London, where many anarchists found shelter in the 1890s, fleeing persecutions in their own countries, was described as the centre of all conspiracies. A repented anarchist thus announced in his Confessions of an Anarchist that „many of the outrages which have taken place on the Continent were arranged beforehand here in London, within the four walls of the Club Autonomie [which was indeed the gathering place for the London groups]‟, while the French press described on a daily basis „the London conspiracy‟ and the meetings of „The anarchists of London and Panama‟, bringing together „the crème de la crème of dynamite socialism‟. Clever puns were invented to create shock effects, for instance when L‟Autorite referred to „les anarchimistes‟ (the anarchemists) who wanted to „ravacholise civilisation‟. Reporters were sent to Britain to report on the so-called „anarchist peril‟, often to be victims of anarchist pranks aimed at scaring them off and giving an inflated image of the movement‟s importance.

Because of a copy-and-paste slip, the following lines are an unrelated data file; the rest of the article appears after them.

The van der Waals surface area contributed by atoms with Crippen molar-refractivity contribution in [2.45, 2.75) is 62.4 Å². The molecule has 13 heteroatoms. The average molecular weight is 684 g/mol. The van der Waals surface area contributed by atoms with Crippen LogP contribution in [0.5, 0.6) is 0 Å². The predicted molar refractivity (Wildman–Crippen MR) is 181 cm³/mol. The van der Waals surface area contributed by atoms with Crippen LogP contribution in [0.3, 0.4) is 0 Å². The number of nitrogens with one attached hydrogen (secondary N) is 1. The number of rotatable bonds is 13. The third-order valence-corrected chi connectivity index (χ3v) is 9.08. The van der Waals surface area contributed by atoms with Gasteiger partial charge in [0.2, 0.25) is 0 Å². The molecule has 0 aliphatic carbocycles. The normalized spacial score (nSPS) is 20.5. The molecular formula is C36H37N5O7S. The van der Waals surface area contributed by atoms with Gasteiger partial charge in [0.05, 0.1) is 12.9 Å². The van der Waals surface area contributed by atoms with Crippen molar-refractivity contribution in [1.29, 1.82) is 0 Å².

As London stood accused of heedlessly harbouring international terrorist networks in both instances, commentators have been quick to pick up on the possible similarities between anarchism and today‟s terrorism. On a rather factual level, one article pointed to the fact that „in common with recent bombing and assassination campaigns by Islamic militants, anarchism claimed a mastery of the technology of destruction‟. There were fears of bacteriological wars initiated by anarchists, which have numerous contemporary echoes. But the parallels reach deeper. A study published in The Economist a week after the London attacks in 2005 pointed to numerous common features in the goals and philosophy of both terrorist movements: the idea of destruction as the path to regeneration, the ideological justification of civilian murders, the use of „indiscriminate acts of terror‟, the central role of immigration and contact with foreign countries in the spread of terrorist ideology. This last point was soon taken up as a matter for controversy: some drew parallels between Britain‟s asylum for the anarchists and today‟s immigration policy, seeing last century‟s anarchist asylum in Britain as an „ominous anticipation of the delusional laxities of contemporary „Londonistan‟. For argument‟s sake, however, it should be stressed that this was an exaggeration, as the danger posed by the London anarchists was greatly over-stated – and often for very illiberal political purposes. The more liberally-inclined pointed out that in both cases, the very harsh laws passed to repress terrorism were likely to be misused in order to criminalise innocent people and immigrants, an excuse for instance to pass very restrictive immigration laws and infringe on human rights.